Financial Literacy for adults has been talked about for years, but what about teens and children? Wouldn’t they benefit from learning how to effectively manage money? I believe the answer to that is a resounding YES!
As a Business Math teacher, I feel there are several prominent reasons that financial literacy education is important for teens and children.
1. Buy Now – Pay Later Culture: Years ago, credit was a last resort and a thing of shame, but not today. Credit is almost seen as a rite of passage that is given to teens without teaching them how to maintain good credit.
2. Many Adults in Debt: Contrary to what we wish, children do not do as we tell them, but do as we do. If the adults in their lives are not good money managers, they will likely follow the same path. Someone needs to show them how to manage their money for their benefit.
3. Schools Don’t Teach It: Over the past twenty-five years, many public-school systems have done away with their financial literacy classes to make room for other educational opportunities that do not focus on finances. The deficit has recently been recognized and these classes are being reintroduced.
4. They Will Grow Up: More quickly than we parents would like to think about, our children will grow up and have to make financial decisions of their own. It would be such a disservice to send them on their way without equipping them to be financially successful.
When you combine a Credit Hungry culture, parents who are themselves in financial distress, and a lack of educational classes to teach students how to overcome this dilemma, the situation can begin to look grim. However, it does not have to be. Here are a few things you can do now to help prepare your children and teens to be good money managers:
1. Be Intentional in Teaching Them: Even very small children are able to grasp financial concepts, such as, deciding on a small box of cereal or a large box that costs the same. As children mature, include them in other financial decisions of the household such as making the decision to go to the movie theater as opposed to renting a movie and staying in to save money for vacation.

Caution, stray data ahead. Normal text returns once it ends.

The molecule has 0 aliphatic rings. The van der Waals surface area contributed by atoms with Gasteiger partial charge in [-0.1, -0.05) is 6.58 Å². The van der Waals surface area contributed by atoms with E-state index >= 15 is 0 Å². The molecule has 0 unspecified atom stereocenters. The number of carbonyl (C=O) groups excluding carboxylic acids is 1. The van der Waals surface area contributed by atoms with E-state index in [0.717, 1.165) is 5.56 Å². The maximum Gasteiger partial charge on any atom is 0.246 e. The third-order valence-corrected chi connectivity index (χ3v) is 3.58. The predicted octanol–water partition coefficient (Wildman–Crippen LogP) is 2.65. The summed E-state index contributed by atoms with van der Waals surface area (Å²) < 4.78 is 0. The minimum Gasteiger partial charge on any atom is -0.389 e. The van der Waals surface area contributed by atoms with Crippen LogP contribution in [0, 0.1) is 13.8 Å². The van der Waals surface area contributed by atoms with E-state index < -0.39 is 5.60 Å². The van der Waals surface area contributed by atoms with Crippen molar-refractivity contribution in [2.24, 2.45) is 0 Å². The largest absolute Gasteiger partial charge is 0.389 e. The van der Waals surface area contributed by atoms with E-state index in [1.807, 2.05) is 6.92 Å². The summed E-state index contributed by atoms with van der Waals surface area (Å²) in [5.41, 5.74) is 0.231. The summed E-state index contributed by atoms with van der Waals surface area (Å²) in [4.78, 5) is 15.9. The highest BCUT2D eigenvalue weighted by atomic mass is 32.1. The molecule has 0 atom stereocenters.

2. Make Them Earn It: Instant gratification is much more appealing than saving and waiting; however, earning something changes its value. Sometimes waiting seems a punishment, when in reality you are helping your child learn a life lesson. If your children are like mine, they are used to getting stuff, and I will find it is not taken care of. When they have worked to earn something, it usually has a special place in their room and is not mistreated. They take pride in knowing they earned it.
3. Teach Them the Value of Saving: This goes hand in hand with the point above. Explain to your child how you save and how they can also save. Many financial institutions have youth programs and some even offer monetary rewards for good grades. (We know a great one that happens to be an eCO CU Foundation sponsor (embed link: https://www.ecocu.org/products/youth-accounts/) Help your child set a goal or find a specific toy they would like to save for. Children are very visual, so setting up a chart or a money jar is helpful.
4. Giving: I know it sounds like a contradiction, but teaching your child about giving to those in need or a specific cause will help your child see a new side to money management…helping others.Technology offers many wonderful resources for working with your teens and children. Here are a few that I rely on:
*The ēCO Credit Union Foundation does not claim to endorse any of these brands or people.
Written by: Monica Youngblood
Monica Youngblood is a high school teacher at Cornerstone Christian School in Columbiana, AL. She was a 2017 ēCO Credit Union Foundation grant winner and excels in teaching each student that comes through her classroom about personal finance.